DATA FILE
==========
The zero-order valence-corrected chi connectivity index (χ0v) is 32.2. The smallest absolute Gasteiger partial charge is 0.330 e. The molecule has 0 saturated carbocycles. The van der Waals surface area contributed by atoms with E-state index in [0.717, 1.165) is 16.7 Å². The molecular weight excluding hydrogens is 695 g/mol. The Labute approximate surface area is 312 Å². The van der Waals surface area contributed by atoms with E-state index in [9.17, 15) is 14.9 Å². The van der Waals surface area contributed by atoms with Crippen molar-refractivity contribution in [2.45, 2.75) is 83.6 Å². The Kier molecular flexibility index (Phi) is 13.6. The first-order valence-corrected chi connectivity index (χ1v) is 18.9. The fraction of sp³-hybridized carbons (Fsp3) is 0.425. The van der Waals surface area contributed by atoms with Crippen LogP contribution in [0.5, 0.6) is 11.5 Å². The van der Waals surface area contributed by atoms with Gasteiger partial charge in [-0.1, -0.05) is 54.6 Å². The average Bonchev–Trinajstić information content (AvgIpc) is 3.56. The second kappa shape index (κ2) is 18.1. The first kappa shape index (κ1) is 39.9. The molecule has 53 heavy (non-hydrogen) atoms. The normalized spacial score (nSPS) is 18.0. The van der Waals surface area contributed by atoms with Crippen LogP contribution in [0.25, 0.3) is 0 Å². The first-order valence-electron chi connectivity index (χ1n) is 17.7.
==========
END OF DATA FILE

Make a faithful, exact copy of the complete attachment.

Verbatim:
The zero-order valence-corrected chi connectivity index (χ0v) is 32.2. The smallest absolute Gasteiger partial charge is 0.330 e. The molecule has 0 saturated carbocycles. The van der Waals surface area contributed by atoms with E-state index in [0.717, 1.165) is 16.7 Å². The molecular weight excluding hydrogens is 695 g/mol. The Labute approximate surface area is 312 Å². The van der Waals surface area contributed by atoms with E-state index in [9.17, 15) is 14.9 Å². The van der Waals surface area contributed by atoms with Crippen molar-refractivity contribution in [2.45, 2.75) is 83.6 Å². The Kier molecular flexibility index (Phi) is 13.6. The first-order valence-corrected chi connectivity index (χ1v) is 18.9. The fraction of sp³-hybridized carbons (Fsp3) is 0.425. The van der Waals surface area contributed by atoms with Crippen LogP contribution in [0.5, 0.6) is 11.5 Å². The van der Waals surface area contributed by atoms with Gasteiger partial charge in [-0.1, -0.05) is 54.6 Å². The average Bonchev–Trinajstić information content (AvgIpc) is 3.56. The second kappa shape index (κ2) is 18.1. The first kappa shape index (κ1) is 39.9. The molecule has 53 heavy (non-hydrogen) atoms. The normalized spacial score (nSPS) is 18.0. The van der Waals surface area contributed by atoms with Crippen LogP contribution in [0.25, 0.3) is 0 Å². The first-order valence-electron chi connectivity index (χ1n) is 17.7.